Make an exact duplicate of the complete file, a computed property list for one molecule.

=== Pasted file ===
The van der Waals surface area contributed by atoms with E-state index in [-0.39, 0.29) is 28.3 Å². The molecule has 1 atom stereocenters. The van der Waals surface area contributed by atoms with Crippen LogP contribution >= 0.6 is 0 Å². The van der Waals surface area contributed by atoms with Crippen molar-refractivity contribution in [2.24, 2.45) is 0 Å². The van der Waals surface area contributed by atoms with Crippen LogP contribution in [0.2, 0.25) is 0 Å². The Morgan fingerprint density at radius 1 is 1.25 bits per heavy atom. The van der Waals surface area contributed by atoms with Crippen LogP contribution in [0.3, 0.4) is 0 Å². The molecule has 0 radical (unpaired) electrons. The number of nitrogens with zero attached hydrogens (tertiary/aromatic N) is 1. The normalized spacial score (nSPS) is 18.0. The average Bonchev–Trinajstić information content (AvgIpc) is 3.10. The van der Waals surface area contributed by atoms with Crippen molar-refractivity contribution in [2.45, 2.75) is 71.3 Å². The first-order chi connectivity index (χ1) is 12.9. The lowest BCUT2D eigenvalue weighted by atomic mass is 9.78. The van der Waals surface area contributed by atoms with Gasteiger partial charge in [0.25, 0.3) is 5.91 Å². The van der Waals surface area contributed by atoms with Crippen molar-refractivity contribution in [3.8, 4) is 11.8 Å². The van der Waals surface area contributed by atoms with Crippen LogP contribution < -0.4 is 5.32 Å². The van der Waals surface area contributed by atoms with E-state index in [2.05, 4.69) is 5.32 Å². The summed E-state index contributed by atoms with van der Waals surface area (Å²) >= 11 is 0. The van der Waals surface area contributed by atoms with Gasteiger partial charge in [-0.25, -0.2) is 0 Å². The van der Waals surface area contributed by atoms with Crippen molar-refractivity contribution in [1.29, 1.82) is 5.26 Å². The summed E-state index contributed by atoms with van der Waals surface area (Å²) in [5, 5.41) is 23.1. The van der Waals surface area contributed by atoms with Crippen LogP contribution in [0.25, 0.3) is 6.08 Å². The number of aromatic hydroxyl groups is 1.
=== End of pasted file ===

The van der Waals surface area contributed by atoms with E-state index in [-0.39, 0.29) is 28.3 Å². The molecule has 1 atom stereocenters. The van der Waals surface area contributed by atoms with Crippen LogP contribution >= 0.6 is 0 Å². The van der Waals surface area contributed by atoms with Crippen molar-refractivity contribution in [2.24, 2.45) is 0 Å². The van der Waals surface area contributed by atoms with Crippen LogP contribution in [0.2, 0.25) is 0 Å². The Morgan fingerprint density at radius 1 is 1.25 bits per heavy atom. The van der Waals surface area contributed by atoms with Crippen LogP contribution in [0.3, 0.4) is 0 Å². The molecule has 0 radical (unpaired) electrons. The number of nitrogens with zero attached hydrogens (tertiary/aromatic N) is 1. The normalized spacial score (nSPS) is 18.0. The average Bonchev–Trinajstić information content (AvgIpc) is 3.10. The van der Waals surface area contributed by atoms with Crippen molar-refractivity contribution in [2.45, 2.75) is 71.3 Å². The first-order chi connectivity index (χ1) is 12.9. The lowest BCUT2D eigenvalue weighted by atomic mass is 9.78. The van der Waals surface area contributed by atoms with Gasteiger partial charge in [0.25, 0.3) is 5.91 Å². The van der Waals surface area contributed by atoms with Crippen molar-refractivity contribution in [3.8, 4) is 11.8 Å². The van der Waals surface area contributed by atoms with Crippen LogP contribution < -0.4 is 5.32 Å². The van der Waals surface area contributed by atoms with E-state index in [2.05, 4.69) is 5.32 Å². The summed E-state index contributed by atoms with van der Waals surface area (Å²) >= 11 is 0. The van der Waals surface area contributed by atoms with Gasteiger partial charge in [-0.25, -0.2) is 0 Å². The van der Waals surface area contributed by atoms with Crippen molar-refractivity contribution in [1.29, 1.82) is 5.26 Å². The summed E-state index contributed by atoms with van der Waals surface area (Å²) in [5, 5.41) is 23.1. The van der Waals surface area contributed by atoms with Crippen LogP contribution in [0.25, 0.3) is 6.08 Å². The number of aromatic hydroxyl groups is 1.